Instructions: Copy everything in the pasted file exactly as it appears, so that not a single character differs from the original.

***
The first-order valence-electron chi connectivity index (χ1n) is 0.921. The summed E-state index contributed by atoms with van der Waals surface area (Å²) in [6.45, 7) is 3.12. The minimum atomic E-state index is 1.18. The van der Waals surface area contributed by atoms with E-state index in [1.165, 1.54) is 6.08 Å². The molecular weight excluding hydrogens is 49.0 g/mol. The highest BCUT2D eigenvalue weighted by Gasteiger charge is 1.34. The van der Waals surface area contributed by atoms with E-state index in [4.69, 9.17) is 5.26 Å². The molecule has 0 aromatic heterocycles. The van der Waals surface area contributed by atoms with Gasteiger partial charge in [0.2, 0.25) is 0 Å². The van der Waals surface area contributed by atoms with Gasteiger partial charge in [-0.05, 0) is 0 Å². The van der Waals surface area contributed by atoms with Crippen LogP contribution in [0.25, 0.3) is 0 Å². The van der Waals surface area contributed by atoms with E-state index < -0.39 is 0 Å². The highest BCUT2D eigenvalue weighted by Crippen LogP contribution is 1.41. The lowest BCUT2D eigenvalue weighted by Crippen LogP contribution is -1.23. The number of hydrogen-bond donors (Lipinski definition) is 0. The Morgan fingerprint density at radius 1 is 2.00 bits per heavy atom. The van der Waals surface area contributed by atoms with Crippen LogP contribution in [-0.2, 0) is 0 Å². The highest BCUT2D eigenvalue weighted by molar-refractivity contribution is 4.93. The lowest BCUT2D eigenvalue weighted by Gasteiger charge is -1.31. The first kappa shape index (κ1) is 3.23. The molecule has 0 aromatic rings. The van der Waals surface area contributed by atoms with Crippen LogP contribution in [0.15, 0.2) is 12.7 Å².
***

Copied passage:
The first-order valence-electron chi connectivity index (χ1n) is 0.921. The summed E-state index contributed by atoms with van der Waals surface area (Å²) in [6.45, 7) is 3.12. The minimum atomic E-state index is 1.18. The van der Waals surface area contributed by atoms with E-state index in [1.165, 1.54) is 6.08 Å². The molecular weight excluding hydrogens is 49.0 g/mol. The highest BCUT2D eigenvalue weighted by Gasteiger charge is 1.34. The van der Waals surface area contributed by atoms with E-state index in [4.69, 9.17) is 5.26 Å². The molecule has 0 aromatic heterocycles. The van der Waals surface area contributed by atoms with Gasteiger partial charge in [0.2, 0.25) is 0 Å². The van der Waals surface area contributed by atoms with Gasteiger partial charge in [-0.05, 0) is 0 Å². The van der Waals surface area contributed by atoms with Crippen LogP contribution in [0.25, 0.3) is 0 Å². The van der Waals surface area contributed by atoms with E-state index < -0.39 is 0 Å². The highest BCUT2D eigenvalue weighted by Crippen LogP contribution is 1.41. The lowest BCUT2D eigenvalue weighted by Crippen LogP contribution is -1.23. The number of hydrogen-bond donors (Lipinski definition) is 0. The Morgan fingerprint density at radius 1 is 2.00 bits per heavy atom. The van der Waals surface area contributed by atoms with Crippen LogP contribution in [-0.2, 0) is 0 Å². The highest BCUT2D eigenvalue weighted by molar-refractivity contribution is 4.93. The lowest BCUT2D eigenvalue weighted by Gasteiger charge is -1.31. The first kappa shape index (κ1) is 3.23. The molecule has 0 aromatic rings. The van der Waals surface area contributed by atoms with Crippen LogP contribution in [0.15, 0.2) is 12.7 Å².